Apart from quantity demands for NK cells, alternative sources for NK cells can facilitate their clinical applications as well. A phase I clinical trial evaluated the feasibility and safety of transferring activated human NK-92 cell lines to patients with R/R AML. NK-92 cells possess advantages of easy cultivation and expansion and can be repeatedly infused in the context of lymphodepletion [108]. Its derivative cell line NK-92MI without the presence of surface sialic acid-binding immunoglobulin-like lectins (siglec)-7 exhibited high and sustainable cytotoxicity against NK-92MI-resistant leukemia cells [109]. Besides, a study established the proof-of-concept of the feasibility of NK cells generated from CD34 + hematopoietic stem and progenitor cells (HSPC) isolated from cryopreserved umbilical cord blood (UCB) in a preclinical AML xenograft model [110]. The first-in-human study exploiting UCB-derived HSPC-NK cells in the treatment of elderly AML patients in morphologic CR found NK cell expansion and further maturation in vivo as well as a reduction in MRD without the induction of NK cell-related toxicity [111]. Another study evaluating placental-derived HSPC-NK cells (PNK-007) in R/R AML demonstrated an encouraging safety profile, but larger scale studies are needed to assess clinical outcomes [112]. A clinical trial investigating the feasibility of CYNK-001, the cryopreserved successor product to PNK-007, has recently been initiated (NCT04310592). Moreover, FT516, a NK cell product derived from a clonal master engineered induced pluripotent stem cell (iPSC) line, as a monotherapy for R/R AML is in clinical investigation (NCT04023071). These “off-the-shelf” products have significant benefits over primary NK cells from adult donors in the aspect of low costs, high therapeutic dosages, immediately application, choosing appropriate KIR B haplotype alloreactive donors and doing genetic modifications.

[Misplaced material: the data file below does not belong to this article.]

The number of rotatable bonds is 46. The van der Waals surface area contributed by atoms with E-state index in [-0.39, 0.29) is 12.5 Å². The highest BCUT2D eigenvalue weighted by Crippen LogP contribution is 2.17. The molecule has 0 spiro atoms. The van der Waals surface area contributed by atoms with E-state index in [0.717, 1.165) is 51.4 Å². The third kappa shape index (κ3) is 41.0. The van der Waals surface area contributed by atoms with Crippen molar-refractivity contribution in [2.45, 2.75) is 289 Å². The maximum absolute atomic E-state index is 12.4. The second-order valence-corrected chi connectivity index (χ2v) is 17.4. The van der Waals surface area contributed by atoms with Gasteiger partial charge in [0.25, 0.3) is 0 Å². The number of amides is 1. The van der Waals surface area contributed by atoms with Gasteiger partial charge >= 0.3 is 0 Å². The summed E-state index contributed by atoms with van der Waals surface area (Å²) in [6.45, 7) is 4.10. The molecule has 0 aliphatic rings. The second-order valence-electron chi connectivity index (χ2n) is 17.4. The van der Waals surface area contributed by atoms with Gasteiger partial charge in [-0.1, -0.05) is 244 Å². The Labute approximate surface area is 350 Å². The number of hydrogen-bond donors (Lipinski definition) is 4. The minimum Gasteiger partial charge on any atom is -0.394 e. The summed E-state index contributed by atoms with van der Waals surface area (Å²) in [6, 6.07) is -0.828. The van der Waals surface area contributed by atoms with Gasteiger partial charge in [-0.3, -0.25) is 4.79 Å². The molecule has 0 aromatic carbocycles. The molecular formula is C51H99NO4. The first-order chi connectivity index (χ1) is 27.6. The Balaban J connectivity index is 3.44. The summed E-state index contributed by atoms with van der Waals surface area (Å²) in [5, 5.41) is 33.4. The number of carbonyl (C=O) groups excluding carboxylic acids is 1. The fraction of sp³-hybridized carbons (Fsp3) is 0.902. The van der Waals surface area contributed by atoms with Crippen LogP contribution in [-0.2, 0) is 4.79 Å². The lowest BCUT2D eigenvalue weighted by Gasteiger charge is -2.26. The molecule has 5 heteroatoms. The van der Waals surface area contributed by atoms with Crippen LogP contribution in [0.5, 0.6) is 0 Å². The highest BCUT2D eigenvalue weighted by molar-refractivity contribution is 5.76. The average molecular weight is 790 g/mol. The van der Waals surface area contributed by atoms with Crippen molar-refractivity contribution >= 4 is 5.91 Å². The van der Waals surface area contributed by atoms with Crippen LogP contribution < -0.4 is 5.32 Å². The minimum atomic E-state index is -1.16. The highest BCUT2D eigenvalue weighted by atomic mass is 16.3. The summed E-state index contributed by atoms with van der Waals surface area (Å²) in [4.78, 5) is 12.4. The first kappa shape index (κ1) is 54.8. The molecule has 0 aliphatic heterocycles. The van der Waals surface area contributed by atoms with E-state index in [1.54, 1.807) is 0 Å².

Further clinical trials are underway to evaluate the safety and efficacy of adoptive NK cell transfer, with the exploration of optimal NK cell dosages and resources, the optimal time points in relation to HCT and potential combination therapies. A list of currently ongoing clinical trials of NK cell transfer is provided in Table 1.

Table 1 Overview of ongoing clinical trials of adoptive NK cell transfer in AML

CAR-NK cell therapy